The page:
Supporters of open source software are campaigning against Microsoft’s new Windows 7 operating system, which is due for public release on October 22nd.
The Free Software Foundation’s Windows 7 Sins campaign (windows7sins.org) opposes proprietary software (computer software with restrictions on use or private modification).
The FSF claims that proprietary software can hurt users – invading privacy, poisoning education, locking users in, abusing standards, leveraging monopolistic behaviour, enforcing digital rights management, and threatening user security. “The fact that Windows 7 is proprietary means that Microsoft asserts legal control over its users through a combination of copyrights, contracts, and patents,” the FSF says.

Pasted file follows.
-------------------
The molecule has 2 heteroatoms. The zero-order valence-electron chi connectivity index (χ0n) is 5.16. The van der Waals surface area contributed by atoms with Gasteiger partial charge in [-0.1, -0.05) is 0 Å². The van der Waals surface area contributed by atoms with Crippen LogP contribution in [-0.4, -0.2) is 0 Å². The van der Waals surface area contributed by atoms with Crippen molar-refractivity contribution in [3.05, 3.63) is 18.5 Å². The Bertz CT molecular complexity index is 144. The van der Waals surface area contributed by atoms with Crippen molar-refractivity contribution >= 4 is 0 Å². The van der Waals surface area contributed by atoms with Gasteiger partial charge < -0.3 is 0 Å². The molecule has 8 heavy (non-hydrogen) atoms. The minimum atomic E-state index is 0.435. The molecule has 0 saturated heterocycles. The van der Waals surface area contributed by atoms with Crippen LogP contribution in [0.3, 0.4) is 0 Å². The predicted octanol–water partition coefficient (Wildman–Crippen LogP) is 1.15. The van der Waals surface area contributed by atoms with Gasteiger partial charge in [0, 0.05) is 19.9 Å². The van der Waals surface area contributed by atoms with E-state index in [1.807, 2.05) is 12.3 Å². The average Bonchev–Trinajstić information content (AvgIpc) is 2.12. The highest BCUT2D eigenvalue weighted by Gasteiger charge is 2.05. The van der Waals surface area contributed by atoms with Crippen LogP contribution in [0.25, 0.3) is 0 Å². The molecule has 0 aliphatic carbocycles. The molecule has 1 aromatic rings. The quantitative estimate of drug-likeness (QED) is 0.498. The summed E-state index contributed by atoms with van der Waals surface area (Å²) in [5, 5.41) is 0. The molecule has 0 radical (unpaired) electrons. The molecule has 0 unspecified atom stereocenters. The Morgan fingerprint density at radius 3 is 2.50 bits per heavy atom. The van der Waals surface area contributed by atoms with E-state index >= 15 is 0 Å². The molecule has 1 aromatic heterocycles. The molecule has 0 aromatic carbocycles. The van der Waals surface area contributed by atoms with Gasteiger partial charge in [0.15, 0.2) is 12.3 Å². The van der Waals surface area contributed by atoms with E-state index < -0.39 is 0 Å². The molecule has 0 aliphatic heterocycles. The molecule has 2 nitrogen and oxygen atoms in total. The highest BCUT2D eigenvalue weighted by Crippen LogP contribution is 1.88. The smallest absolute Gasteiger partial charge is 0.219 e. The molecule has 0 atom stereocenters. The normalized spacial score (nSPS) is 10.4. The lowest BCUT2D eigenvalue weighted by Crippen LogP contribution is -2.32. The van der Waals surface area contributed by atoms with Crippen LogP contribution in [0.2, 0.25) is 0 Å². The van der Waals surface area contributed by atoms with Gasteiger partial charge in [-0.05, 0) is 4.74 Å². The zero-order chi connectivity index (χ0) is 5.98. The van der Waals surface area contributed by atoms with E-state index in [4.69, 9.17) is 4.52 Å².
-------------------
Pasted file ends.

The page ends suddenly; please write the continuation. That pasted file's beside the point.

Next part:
“Two years ago, Microsoft released Windows Vista, to little fanfare and much disappointment, both from users, facing a battle of broken software, drivers and heavy restrictions, and from developers, scrambling to bring software up-to-date to work with the new system.
“Two years later, Microsoft itself admits Vista failed. Users were not ready to accept the huge downgrade that Vista offered, and Microsoft has attempted to rectify this with the announcement of Windows 7.”
The FSF says Windows 7 leaves netbook users “at the mercy” of Microsoft because it controls which applications they can use, as well as the number of applications that can be run simultaneously.
The FSF has written to all the Fortune 500 companies (except Microsoft) outlining its concerns, in a bid to persuade businesses to switch to open source software rather than buy Microsoft products.